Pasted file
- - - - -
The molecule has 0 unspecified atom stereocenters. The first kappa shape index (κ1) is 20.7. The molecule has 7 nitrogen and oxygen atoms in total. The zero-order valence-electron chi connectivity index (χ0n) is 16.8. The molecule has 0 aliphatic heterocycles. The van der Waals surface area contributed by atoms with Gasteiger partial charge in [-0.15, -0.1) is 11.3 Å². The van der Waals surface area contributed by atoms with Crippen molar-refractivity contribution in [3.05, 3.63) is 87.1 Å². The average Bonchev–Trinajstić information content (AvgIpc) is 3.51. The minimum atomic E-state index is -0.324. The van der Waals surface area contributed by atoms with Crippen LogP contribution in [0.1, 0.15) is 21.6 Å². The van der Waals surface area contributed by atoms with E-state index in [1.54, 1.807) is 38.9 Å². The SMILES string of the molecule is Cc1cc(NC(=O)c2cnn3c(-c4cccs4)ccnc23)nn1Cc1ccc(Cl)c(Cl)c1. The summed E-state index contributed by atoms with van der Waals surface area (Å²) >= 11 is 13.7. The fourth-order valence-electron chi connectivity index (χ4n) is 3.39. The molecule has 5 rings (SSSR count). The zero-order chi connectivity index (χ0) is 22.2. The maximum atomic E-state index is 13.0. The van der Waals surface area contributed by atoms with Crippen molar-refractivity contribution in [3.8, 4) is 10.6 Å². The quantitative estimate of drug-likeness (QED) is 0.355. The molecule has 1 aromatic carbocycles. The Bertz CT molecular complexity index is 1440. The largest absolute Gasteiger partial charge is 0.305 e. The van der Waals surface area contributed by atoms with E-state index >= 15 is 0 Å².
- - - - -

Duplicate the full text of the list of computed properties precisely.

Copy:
The molecule has 0 unspecified atom stereocenters. The first kappa shape index (κ1) is 20.7. The molecule has 7 nitrogen and oxygen atoms in total. The zero-order valence-electron chi connectivity index (χ0n) is 16.8. The molecule has 0 aliphatic heterocycles. The van der Waals surface area contributed by atoms with Gasteiger partial charge in [-0.15, -0.1) is 11.3 Å². The van der Waals surface area contributed by atoms with Crippen molar-refractivity contribution in [3.05, 3.63) is 87.1 Å². The average Bonchev–Trinajstić information content (AvgIpc) is 3.51. The minimum atomic E-state index is -0.324. The van der Waals surface area contributed by atoms with Crippen LogP contribution in [0.1, 0.15) is 21.6 Å². The van der Waals surface area contributed by atoms with E-state index in [1.54, 1.807) is 38.9 Å². The SMILES string of the molecule is Cc1cc(NC(=O)c2cnn3c(-c4cccs4)ccnc23)nn1Cc1ccc(Cl)c(Cl)c1. The summed E-state index contributed by atoms with van der Waals surface area (Å²) >= 11 is 13.7. The fourth-order valence-electron chi connectivity index (χ4n) is 3.39. The molecule has 5 rings (SSSR count). The zero-order chi connectivity index (χ0) is 22.2. The maximum atomic E-state index is 13.0. The van der Waals surface area contributed by atoms with Crippen molar-refractivity contribution in [3.8, 4) is 10.6 Å². The quantitative estimate of drug-likeness (QED) is 0.355. The molecule has 1 aromatic carbocycles. The Bertz CT molecular complexity index is 1440. The largest absolute Gasteiger partial charge is 0.305 e. The van der Waals surface area contributed by atoms with E-state index >= 15 is 0 Å².